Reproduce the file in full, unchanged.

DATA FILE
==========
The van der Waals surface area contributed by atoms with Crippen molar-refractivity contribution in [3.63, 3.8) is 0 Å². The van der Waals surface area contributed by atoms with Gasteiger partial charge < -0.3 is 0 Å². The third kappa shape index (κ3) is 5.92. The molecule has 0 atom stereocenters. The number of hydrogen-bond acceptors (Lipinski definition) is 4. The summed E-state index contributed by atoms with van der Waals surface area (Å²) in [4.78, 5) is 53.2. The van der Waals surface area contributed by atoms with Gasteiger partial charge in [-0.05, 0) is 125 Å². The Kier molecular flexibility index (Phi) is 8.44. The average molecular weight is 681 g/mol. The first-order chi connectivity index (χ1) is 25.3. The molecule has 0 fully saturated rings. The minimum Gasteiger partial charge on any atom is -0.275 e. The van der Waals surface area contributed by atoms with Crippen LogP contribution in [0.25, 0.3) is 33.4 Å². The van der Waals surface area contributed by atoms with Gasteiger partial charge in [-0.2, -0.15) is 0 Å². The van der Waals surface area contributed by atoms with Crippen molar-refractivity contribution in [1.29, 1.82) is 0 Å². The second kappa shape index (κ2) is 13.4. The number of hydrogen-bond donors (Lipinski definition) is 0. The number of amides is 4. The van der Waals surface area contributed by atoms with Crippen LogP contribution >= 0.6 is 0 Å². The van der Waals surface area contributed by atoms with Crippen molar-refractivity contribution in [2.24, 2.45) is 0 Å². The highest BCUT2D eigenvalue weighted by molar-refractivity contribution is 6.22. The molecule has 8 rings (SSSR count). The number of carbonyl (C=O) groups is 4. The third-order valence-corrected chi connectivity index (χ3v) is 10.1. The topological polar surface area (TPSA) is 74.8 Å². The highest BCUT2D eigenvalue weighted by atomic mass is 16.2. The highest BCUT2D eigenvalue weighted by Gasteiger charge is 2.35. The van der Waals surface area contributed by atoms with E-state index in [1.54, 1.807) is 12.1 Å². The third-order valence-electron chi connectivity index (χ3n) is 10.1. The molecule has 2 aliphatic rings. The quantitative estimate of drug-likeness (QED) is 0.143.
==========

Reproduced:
The van der Waals surface area contributed by atoms with Crippen molar-refractivity contribution in [3.63, 3.8) is 0 Å². The van der Waals surface area contributed by atoms with Gasteiger partial charge < -0.3 is 0 Å². The third kappa shape index (κ3) is 5.92. The molecule has 0 atom stereocenters. The number of hydrogen-bond acceptors (Lipinski definition) is 4. The summed E-state index contributed by atoms with van der Waals surface area (Å²) in [4.78, 5) is 53.2. The van der Waals surface area contributed by atoms with Gasteiger partial charge in [-0.05, 0) is 125 Å². The Kier molecular flexibility index (Phi) is 8.44. The average molecular weight is 681 g/mol. The first-order chi connectivity index (χ1) is 25.3. The molecule has 0 fully saturated rings. The minimum Gasteiger partial charge on any atom is -0.275 e. The van der Waals surface area contributed by atoms with Crippen LogP contribution in [0.25, 0.3) is 33.4 Å². The van der Waals surface area contributed by atoms with Gasteiger partial charge in [-0.2, -0.15) is 0 Å². The van der Waals surface area contributed by atoms with Crippen molar-refractivity contribution in [1.29, 1.82) is 0 Å². The second kappa shape index (κ2) is 13.4. The number of hydrogen-bond donors (Lipinski definition) is 0. The number of amides is 4. The van der Waals surface area contributed by atoms with Crippen LogP contribution >= 0.6 is 0 Å². The van der Waals surface area contributed by atoms with Crippen molar-refractivity contribution in [2.24, 2.45) is 0 Å². The highest BCUT2D eigenvalue weighted by molar-refractivity contribution is 6.22. The molecule has 8 rings (SSSR count). The number of carbonyl (C=O) groups is 4. The third-order valence-corrected chi connectivity index (χ3v) is 10.1. The topological polar surface area (TPSA) is 74.8 Å². The highest BCUT2D eigenvalue weighted by atomic mass is 16.2. The highest BCUT2D eigenvalue weighted by Gasteiger charge is 2.35. The van der Waals surface area contributed by atoms with E-state index in [1.54, 1.807) is 12.1 Å². The third-order valence-electron chi connectivity index (χ3n) is 10.1. The molecule has 2 aliphatic rings. The quantitative estimate of drug-likeness (QED) is 0.143.